Given their social and business ties, local companies have another edge over your business because they tend to have better access to market information and business opportunities.

Not getting first-hand insight may mean missing out on many lucrative business opportunities.

7. Local demands

A product or service that enjoys considerable success in its home country might not necessarily replicate that success abroad. 

The experiences of global brands like Starbucks and Krispy Kreme are testaments to the challenges of international expansion. Starbucks, for instance, faced significant hurdles when it attempted to enter the Australian market.

The brand struggled to compete against the strong preference among Australians for local coffee shops, which are deeply ingrained in the country’s coffee culture. This misalignment with local tastes and preferences led to a tough market entry for Starbucks, highlighting the importance of understanding local consumer behaviour.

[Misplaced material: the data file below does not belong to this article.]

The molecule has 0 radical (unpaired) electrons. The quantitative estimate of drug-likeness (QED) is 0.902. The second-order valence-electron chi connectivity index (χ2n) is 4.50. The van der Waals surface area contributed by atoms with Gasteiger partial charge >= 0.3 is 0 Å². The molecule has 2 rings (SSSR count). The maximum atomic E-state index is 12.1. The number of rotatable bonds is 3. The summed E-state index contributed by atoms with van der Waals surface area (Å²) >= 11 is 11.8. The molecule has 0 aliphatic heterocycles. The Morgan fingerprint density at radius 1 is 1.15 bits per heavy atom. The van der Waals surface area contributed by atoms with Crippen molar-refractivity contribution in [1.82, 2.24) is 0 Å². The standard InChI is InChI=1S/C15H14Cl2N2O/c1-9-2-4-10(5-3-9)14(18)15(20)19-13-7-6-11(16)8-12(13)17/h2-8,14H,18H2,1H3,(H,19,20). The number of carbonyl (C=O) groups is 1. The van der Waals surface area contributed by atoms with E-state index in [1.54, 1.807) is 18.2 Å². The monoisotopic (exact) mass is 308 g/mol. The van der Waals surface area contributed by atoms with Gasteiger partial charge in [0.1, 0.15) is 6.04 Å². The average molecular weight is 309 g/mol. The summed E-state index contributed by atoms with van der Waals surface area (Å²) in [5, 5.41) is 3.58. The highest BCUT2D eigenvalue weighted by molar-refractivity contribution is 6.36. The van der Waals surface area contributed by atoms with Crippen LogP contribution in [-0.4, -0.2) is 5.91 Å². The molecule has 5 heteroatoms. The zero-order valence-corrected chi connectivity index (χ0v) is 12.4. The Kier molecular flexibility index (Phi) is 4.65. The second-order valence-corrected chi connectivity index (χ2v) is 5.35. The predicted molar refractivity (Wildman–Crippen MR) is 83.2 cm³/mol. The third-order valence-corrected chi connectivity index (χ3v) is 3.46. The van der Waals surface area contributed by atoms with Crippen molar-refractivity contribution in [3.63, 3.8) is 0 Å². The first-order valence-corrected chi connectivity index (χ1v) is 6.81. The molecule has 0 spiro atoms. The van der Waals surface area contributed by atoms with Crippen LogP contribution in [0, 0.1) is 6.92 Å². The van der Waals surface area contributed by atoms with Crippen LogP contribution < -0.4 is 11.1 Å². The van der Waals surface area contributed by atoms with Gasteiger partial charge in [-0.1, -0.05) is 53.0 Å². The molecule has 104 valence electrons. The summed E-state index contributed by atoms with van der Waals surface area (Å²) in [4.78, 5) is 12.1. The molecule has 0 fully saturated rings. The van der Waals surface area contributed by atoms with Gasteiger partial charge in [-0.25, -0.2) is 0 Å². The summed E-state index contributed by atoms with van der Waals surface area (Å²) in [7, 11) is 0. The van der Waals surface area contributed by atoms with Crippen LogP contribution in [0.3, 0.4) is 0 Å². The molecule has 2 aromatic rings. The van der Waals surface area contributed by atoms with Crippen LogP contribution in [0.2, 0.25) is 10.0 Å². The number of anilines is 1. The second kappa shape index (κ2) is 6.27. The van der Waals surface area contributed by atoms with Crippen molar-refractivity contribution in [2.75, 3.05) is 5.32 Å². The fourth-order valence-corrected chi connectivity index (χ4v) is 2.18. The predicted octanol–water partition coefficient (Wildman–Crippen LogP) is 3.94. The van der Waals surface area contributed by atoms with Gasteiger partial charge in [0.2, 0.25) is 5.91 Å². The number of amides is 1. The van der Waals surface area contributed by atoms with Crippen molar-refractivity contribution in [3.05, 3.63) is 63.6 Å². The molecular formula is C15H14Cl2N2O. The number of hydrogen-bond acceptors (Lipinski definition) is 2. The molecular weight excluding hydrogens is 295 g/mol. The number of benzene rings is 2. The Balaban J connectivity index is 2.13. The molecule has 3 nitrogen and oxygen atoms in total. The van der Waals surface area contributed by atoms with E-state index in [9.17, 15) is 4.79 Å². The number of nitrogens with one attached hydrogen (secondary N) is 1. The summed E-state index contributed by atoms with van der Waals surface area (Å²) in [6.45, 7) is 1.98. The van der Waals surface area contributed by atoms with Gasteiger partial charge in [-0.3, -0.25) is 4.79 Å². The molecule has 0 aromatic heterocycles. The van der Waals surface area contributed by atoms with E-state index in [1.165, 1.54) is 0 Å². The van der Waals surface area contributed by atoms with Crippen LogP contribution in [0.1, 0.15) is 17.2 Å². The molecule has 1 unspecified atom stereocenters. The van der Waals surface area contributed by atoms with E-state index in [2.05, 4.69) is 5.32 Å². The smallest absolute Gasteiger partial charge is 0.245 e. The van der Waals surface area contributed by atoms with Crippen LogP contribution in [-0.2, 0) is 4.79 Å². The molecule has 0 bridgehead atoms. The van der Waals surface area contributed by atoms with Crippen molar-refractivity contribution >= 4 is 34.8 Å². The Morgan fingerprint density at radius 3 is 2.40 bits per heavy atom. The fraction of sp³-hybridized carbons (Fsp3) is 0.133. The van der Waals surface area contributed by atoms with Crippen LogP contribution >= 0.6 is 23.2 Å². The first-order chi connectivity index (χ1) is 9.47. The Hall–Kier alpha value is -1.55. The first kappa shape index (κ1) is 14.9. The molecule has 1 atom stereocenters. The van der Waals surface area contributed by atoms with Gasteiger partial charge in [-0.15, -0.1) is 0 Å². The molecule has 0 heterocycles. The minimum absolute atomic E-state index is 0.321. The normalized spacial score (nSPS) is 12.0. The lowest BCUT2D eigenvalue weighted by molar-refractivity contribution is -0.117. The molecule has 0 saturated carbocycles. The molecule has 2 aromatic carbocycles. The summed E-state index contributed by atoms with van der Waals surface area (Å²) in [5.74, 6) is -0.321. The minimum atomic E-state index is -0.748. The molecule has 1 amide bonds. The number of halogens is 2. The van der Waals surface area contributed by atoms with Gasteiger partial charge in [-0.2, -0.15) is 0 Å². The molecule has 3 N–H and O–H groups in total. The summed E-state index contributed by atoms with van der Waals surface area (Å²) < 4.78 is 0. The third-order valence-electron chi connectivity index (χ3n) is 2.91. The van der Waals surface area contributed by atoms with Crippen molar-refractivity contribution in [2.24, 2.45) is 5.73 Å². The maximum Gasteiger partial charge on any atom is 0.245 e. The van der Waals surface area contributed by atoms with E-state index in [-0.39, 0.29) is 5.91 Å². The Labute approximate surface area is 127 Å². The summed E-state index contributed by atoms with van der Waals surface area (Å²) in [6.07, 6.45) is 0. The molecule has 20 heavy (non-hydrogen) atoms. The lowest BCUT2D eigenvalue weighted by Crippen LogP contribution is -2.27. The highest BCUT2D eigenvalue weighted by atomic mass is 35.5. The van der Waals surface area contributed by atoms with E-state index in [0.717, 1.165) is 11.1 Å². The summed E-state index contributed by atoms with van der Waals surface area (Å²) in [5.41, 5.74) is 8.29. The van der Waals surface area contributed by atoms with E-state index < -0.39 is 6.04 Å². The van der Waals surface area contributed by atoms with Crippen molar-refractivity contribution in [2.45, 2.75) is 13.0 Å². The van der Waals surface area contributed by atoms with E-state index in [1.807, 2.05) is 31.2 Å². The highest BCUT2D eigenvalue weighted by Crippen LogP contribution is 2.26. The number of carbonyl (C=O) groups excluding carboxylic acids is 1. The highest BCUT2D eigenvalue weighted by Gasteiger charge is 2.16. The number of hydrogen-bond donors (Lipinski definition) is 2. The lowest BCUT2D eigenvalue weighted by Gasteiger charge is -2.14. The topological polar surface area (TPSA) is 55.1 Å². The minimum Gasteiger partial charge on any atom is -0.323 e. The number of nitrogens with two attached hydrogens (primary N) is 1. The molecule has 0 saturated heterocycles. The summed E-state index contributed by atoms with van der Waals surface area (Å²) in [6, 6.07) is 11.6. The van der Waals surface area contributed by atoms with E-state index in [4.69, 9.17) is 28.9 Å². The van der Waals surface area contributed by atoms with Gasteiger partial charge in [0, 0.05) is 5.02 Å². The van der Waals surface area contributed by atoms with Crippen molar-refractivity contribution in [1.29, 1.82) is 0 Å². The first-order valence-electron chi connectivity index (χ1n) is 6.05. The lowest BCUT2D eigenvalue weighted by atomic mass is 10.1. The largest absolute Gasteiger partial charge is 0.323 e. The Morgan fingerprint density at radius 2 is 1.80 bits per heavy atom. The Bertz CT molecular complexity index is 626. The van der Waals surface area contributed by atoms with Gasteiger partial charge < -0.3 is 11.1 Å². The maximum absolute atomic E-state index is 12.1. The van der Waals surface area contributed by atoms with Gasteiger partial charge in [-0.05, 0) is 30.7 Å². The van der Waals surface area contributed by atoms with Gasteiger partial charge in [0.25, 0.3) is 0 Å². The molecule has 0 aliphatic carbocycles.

Similarly, Krispy Kreme’s venture into Hong Kong is another example of how cultural and market differences can impact the success of international expansion. Despite the brand’s popularity in countries such as the UK, Australia, Russia, Malaysia, Japan, Singapore, Taiwan, and many others, its operations in Hong Kong lasted only two years. 

For businesses considering international expansion, it is crucial to evaluate the economic aspects and cultural fit of their products or services. This involves understanding the legal and regulatory landscape, as detailed in resources like employment contracts, and engaging with local consumer trends and preferences. Tailoring strategies to align with these local demands can significantly enhance the chances of success in a new market.

The risks of expanding a business internationally

Breaking into international markets is a tough road. Strained financial resources, economic and political instability, complex regulations and local circumstances are all factors that may hinder your company from expanding abroad.

We are not trying to scare you off. Risks and opportunities go hand in hand, and branching out overseas can be life-changing for your brand.

When asking whether it’s a good idea to expand if you believe you have a vision and the resources to support it, go ahead and take the leap.

This article does not constitute legal advice.

The opinions expressed in the column above represent the author’s own.